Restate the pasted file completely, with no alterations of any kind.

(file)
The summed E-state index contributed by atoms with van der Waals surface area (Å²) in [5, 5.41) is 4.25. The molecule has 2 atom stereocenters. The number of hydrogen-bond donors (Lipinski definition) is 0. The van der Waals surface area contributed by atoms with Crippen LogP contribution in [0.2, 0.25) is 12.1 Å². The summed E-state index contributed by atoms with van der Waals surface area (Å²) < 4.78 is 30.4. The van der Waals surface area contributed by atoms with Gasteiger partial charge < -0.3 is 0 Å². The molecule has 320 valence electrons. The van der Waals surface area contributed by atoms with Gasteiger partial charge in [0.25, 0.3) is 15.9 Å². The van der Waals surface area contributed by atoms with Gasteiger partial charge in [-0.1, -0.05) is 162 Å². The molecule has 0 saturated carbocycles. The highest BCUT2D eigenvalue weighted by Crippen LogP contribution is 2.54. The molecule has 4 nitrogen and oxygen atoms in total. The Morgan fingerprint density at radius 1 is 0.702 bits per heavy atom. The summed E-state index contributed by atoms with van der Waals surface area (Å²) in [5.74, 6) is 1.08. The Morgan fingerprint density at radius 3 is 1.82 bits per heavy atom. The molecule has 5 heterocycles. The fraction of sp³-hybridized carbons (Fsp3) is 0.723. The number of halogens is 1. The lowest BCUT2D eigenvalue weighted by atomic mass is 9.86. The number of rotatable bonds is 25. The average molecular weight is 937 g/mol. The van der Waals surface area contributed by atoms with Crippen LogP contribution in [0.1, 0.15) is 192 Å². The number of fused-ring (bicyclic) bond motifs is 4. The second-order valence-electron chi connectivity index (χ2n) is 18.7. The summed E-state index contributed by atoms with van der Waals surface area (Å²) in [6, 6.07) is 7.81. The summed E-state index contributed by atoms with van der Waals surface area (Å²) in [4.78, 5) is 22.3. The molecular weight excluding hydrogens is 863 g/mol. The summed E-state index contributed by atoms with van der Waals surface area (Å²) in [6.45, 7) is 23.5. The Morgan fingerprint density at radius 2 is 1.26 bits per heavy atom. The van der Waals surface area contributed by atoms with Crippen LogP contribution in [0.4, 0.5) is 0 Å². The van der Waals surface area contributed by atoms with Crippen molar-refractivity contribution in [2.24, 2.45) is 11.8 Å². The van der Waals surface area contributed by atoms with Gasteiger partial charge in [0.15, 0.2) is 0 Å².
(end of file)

The summed E-state index contributed by atoms with van der Waals surface area (Å²) in [5, 5.41) is 4.25. The molecule has 2 atom stereocenters. The number of hydrogen-bond donors (Lipinski definition) is 0. The van der Waals surface area contributed by atoms with Crippen LogP contribution in [0.2, 0.25) is 12.1 Å². The summed E-state index contributed by atoms with van der Waals surface area (Å²) < 4.78 is 30.4. The van der Waals surface area contributed by atoms with Gasteiger partial charge < -0.3 is 0 Å². The molecule has 320 valence electrons. The van der Waals surface area contributed by atoms with Gasteiger partial charge in [0.25, 0.3) is 15.9 Å². The van der Waals surface area contributed by atoms with Gasteiger partial charge in [-0.1, -0.05) is 162 Å². The molecule has 0 saturated carbocycles. The highest BCUT2D eigenvalue weighted by Crippen LogP contribution is 2.54. The molecule has 4 nitrogen and oxygen atoms in total. The Morgan fingerprint density at radius 1 is 0.702 bits per heavy atom. The summed E-state index contributed by atoms with van der Waals surface area (Å²) in [5.74, 6) is 1.08. The Morgan fingerprint density at radius 3 is 1.82 bits per heavy atom. The molecule has 5 heterocycles. The fraction of sp³-hybridized carbons (Fsp3) is 0.723. The number of halogens is 1. The lowest BCUT2D eigenvalue weighted by atomic mass is 9.86. The number of rotatable bonds is 25. The average molecular weight is 937 g/mol. The van der Waals surface area contributed by atoms with Crippen LogP contribution in [0.1, 0.15) is 192 Å². The number of fused-ring (bicyclic) bond motifs is 4. The second-order valence-electron chi connectivity index (χ2n) is 18.7. The summed E-state index contributed by atoms with van der Waals surface area (Å²) in [6, 6.07) is 7.81. The summed E-state index contributed by atoms with van der Waals surface area (Å²) in [4.78, 5) is 22.3. The molecular weight excluding hydrogens is 863 g/mol. The summed E-state index contributed by atoms with van der Waals surface area (Å²) in [6.45, 7) is 23.5. The Morgan fingerprint density at radius 2 is 1.26 bits per heavy atom. The van der Waals surface area contributed by atoms with Crippen LogP contribution in [0.4, 0.5) is 0 Å². The van der Waals surface area contributed by atoms with Crippen molar-refractivity contribution in [2.24, 2.45) is 11.8 Å². The van der Waals surface area contributed by atoms with Gasteiger partial charge in [0.15, 0.2) is 0 Å².